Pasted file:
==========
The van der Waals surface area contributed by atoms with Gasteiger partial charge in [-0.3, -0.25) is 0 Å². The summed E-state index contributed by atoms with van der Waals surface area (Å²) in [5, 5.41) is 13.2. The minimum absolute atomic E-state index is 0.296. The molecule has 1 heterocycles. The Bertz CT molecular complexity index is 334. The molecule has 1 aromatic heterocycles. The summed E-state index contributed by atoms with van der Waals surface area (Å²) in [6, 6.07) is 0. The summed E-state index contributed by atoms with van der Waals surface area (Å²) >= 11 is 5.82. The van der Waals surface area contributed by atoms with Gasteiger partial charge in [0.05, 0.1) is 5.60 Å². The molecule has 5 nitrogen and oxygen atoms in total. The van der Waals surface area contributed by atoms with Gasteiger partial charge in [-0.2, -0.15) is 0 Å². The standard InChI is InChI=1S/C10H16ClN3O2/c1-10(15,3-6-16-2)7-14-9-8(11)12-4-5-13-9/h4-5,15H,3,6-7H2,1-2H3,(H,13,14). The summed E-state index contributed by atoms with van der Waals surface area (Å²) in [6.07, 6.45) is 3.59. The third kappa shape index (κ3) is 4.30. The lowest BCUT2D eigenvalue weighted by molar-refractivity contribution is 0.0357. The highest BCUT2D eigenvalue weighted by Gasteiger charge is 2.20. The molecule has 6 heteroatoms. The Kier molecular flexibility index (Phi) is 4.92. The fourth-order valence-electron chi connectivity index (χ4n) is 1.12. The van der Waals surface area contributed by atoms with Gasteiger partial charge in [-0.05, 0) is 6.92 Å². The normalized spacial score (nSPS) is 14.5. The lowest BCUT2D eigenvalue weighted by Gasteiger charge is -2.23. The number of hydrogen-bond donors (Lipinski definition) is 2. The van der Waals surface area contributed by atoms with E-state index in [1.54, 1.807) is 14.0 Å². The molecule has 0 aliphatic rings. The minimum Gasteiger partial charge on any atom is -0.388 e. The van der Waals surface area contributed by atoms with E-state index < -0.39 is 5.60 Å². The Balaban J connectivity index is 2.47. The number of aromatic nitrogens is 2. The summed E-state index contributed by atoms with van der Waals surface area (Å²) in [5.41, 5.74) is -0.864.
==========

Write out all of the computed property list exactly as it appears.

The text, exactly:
The van der Waals surface area contributed by atoms with Gasteiger partial charge in [-0.3, -0.25) is 0 Å². The summed E-state index contributed by atoms with van der Waals surface area (Å²) in [5, 5.41) is 13.2. The minimum absolute atomic E-state index is 0.296. The molecule has 1 heterocycles. The Bertz CT molecular complexity index is 334. The molecule has 1 aromatic heterocycles. The summed E-state index contributed by atoms with van der Waals surface area (Å²) in [6, 6.07) is 0. The summed E-state index contributed by atoms with van der Waals surface area (Å²) >= 11 is 5.82. The van der Waals surface area contributed by atoms with Gasteiger partial charge in [0.05, 0.1) is 5.60 Å². The molecule has 5 nitrogen and oxygen atoms in total. The van der Waals surface area contributed by atoms with Gasteiger partial charge in [-0.2, -0.15) is 0 Å². The standard InChI is InChI=1S/C10H16ClN3O2/c1-10(15,3-6-16-2)7-14-9-8(11)12-4-5-13-9/h4-5,15H,3,6-7H2,1-2H3,(H,13,14). The summed E-state index contributed by atoms with van der Waals surface area (Å²) in [6.07, 6.45) is 3.59. The third kappa shape index (κ3) is 4.30. The lowest BCUT2D eigenvalue weighted by molar-refractivity contribution is 0.0357. The highest BCUT2D eigenvalue weighted by Gasteiger charge is 2.20. The molecule has 6 heteroatoms. The Kier molecular flexibility index (Phi) is 4.92. The fourth-order valence-electron chi connectivity index (χ4n) is 1.12. The van der Waals surface area contributed by atoms with Gasteiger partial charge in [-0.05, 0) is 6.92 Å². The normalized spacial score (nSPS) is 14.5. The lowest BCUT2D eigenvalue weighted by Gasteiger charge is -2.23. The number of hydrogen-bond donors (Lipinski definition) is 2. The van der Waals surface area contributed by atoms with E-state index in [1.54, 1.807) is 14.0 Å². The molecule has 0 aliphatic rings. The minimum Gasteiger partial charge on any atom is -0.388 e. The van der Waals surface area contributed by atoms with E-state index < -0.39 is 5.60 Å². The Balaban J connectivity index is 2.47. The number of aromatic nitrogens is 2. The summed E-state index contributed by atoms with van der Waals surface area (Å²) in [5.41, 5.74) is -0.864.